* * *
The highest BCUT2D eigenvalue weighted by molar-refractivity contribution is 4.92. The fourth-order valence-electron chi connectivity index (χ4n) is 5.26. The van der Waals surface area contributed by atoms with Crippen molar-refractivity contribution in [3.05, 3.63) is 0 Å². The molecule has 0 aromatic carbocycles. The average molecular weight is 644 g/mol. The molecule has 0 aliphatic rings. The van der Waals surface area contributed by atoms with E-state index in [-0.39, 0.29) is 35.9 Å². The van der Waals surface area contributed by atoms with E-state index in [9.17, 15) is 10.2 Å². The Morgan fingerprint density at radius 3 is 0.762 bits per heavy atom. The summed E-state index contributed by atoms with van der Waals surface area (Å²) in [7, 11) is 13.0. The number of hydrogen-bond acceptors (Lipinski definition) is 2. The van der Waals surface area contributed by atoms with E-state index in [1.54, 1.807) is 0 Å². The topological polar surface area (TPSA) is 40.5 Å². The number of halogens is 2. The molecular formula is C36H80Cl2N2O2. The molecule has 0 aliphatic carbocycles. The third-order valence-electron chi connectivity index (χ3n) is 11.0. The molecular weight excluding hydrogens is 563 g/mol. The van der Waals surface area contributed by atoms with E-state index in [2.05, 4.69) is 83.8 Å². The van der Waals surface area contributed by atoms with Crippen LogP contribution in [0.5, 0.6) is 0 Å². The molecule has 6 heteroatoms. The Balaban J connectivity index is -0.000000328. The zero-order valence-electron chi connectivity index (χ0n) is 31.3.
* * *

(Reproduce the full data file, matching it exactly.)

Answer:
The highest BCUT2D eigenvalue weighted by molar-refractivity contribution is 4.92. The fourth-order valence-electron chi connectivity index (χ4n) is 5.26. The van der Waals surface area contributed by atoms with Crippen molar-refractivity contribution in [3.05, 3.63) is 0 Å². The molecule has 0 aromatic carbocycles. The average molecular weight is 644 g/mol. The molecule has 0 aliphatic rings. The van der Waals surface area contributed by atoms with E-state index in [-0.39, 0.29) is 35.9 Å². The van der Waals surface area contributed by atoms with E-state index in [9.17, 15) is 10.2 Å². The Morgan fingerprint density at radius 3 is 0.762 bits per heavy atom. The summed E-state index contributed by atoms with van der Waals surface area (Å²) in [7, 11) is 13.0. The number of hydrogen-bond acceptors (Lipinski definition) is 2. The van der Waals surface area contributed by atoms with E-state index in [1.54, 1.807) is 0 Å². The topological polar surface area (TPSA) is 40.5 Å². The number of halogens is 2. The molecular formula is C36H80Cl2N2O2. The molecule has 0 aliphatic carbocycles. The third-order valence-electron chi connectivity index (χ3n) is 11.0. The molecular weight excluding hydrogens is 563 g/mol. The van der Waals surface area contributed by atoms with E-state index in [2.05, 4.69) is 83.8 Å². The van der Waals surface area contributed by atoms with Crippen LogP contribution in [0.5, 0.6) is 0 Å². The molecule has 6 heteroatoms. The Balaban J connectivity index is -0.000000328. The zero-order valence-electron chi connectivity index (χ0n) is 31.3.